mortgage interest of $6,000. Joan?s adjusted gross income is $32,000.

 

Assume the same facts as above, but Joan is not a homeowner, so she has no property tax or mortgage interest. Instead, she pays rent of $800

 

per month for her apartment. What is her taxable income now? a.

 

$21,900

 

b.

 

$17,850

 

c.

 

$25,700

 

d.

 

$21,650 Jesse supports three people, all of whom have gross income of less than $4,050; Tina, an unrelated child who lives with him; his cousin Judy,

 

who lives in another state; and his daughter Vicki, who lives in her own home. Assume all other tests not mentioned are met. How many

 

dependency exemptions, if any, may Jesse claim? a.

 

0

 

b.

 

1

 

c.

 

2

 

d.

 

3 Amy and Chris have three children and are unclear whether they can claim their children as dependents. Assume Amy and Chris provide all the

 

support not provided by the children. Information on the children is as follows:

 

Peter, age 25, who served in the military immediately after high school, is a full-time college senior. He worked part-time earning $2,200 and

 

provided 20% of his support. a.

 

Peter is a qualifying child dependent because he is in college full-time b.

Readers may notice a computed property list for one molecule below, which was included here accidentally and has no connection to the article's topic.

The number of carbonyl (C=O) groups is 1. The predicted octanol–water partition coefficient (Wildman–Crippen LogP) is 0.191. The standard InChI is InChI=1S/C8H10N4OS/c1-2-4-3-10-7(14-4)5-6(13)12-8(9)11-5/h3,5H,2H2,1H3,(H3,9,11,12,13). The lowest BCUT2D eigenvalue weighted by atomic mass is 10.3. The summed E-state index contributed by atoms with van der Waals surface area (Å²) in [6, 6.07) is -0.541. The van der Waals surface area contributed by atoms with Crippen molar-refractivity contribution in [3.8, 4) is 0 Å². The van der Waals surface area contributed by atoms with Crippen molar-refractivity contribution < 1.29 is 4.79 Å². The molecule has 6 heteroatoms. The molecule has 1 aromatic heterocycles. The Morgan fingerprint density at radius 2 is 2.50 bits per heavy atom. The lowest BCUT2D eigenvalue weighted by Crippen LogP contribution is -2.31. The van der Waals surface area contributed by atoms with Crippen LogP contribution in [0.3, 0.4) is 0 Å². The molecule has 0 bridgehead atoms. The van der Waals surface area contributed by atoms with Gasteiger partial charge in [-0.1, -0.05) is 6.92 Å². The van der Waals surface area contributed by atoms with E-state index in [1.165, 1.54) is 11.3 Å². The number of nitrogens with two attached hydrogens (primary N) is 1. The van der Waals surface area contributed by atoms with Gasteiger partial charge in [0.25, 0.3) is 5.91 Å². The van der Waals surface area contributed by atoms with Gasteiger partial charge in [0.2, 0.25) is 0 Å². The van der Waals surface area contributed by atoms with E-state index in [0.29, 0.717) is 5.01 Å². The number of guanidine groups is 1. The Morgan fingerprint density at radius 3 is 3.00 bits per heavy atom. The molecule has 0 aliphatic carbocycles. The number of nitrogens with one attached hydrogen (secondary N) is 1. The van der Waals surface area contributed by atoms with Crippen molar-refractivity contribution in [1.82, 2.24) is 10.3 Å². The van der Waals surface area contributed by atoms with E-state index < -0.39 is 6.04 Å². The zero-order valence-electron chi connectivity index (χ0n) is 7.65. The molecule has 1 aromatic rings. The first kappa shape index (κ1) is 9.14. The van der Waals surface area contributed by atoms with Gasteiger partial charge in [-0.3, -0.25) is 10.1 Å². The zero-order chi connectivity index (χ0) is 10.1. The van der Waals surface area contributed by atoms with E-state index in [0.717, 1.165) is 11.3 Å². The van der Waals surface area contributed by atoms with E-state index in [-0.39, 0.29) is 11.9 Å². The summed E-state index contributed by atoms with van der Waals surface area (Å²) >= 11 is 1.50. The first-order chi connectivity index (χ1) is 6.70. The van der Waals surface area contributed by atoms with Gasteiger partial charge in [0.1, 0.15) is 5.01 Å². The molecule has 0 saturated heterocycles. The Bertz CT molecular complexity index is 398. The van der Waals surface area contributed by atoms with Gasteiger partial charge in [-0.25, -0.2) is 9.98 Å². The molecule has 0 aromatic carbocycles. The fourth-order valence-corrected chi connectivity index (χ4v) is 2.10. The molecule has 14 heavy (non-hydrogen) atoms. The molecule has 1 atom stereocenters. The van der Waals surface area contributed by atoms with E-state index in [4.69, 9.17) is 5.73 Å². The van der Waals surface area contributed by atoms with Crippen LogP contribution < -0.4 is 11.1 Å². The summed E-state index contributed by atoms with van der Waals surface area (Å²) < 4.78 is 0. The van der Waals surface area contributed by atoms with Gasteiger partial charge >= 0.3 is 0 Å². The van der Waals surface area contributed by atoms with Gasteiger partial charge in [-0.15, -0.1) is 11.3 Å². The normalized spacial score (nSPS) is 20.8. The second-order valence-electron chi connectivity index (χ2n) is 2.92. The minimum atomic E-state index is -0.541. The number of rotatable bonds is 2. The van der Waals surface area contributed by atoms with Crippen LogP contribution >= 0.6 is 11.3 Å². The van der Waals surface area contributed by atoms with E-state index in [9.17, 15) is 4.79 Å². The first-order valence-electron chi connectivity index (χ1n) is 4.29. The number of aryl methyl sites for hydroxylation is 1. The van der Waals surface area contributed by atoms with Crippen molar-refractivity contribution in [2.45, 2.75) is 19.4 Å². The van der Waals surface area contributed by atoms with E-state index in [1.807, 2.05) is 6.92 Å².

Peter is not a dependent because he fails the age test c.

 

Peter is a qualifying relative dependent because he meets the qualifying tests d.

 

Peter is not a qualifying relative because he fails the gross income test Amy and Chris have three children and are unclear whether they can claim their children as dependents. Assume Amy and Chris provide all the

 

support not provided by the children. Information on the children is as follows:

 

Mark, age 22, graduated from college in May (he was a full-time student for five months of the year), and accepted a job in June. He lived with

 

his parents for the entire year, earned $28,000, and provided 70% of his support. a.

 

Mark is a dependent child because he was a full-time student, meets the age test and meets the residency test b.

 

Mark is a dependent relative because he meets the residency test c.

 

Mark is not a dependent relative because he fails the age test d.

 

Mark is not a dependent because he fails both the gross income and support tests. In December 2016, Buddy rents an apartment to Gary. Buddy receives the first and last months? rent of $1,200 plus a security deposit of $500.

 

How much income does Buddy, a cash basis taxpayer, report in 2016? a.

 

$0

 

b.

 

$1,100

 

c.

 

$1,200

 

d.

 

$1,700 Sherlock retired last year due to a lay-off. During the current year, he receives $10,000 in Social Security benefits. In addition, he receives

 

$6,000 in cash dividends on stocks that he owned, $8,000 in interest on tax-exempt bonds and $11,000 in unemployment compensation.

 

Assuming that Sherlock is single, how much of his social security benefits are taxable? a.

 

$0

 

b.

 

$2,500 c.

 

$5,000

 

d.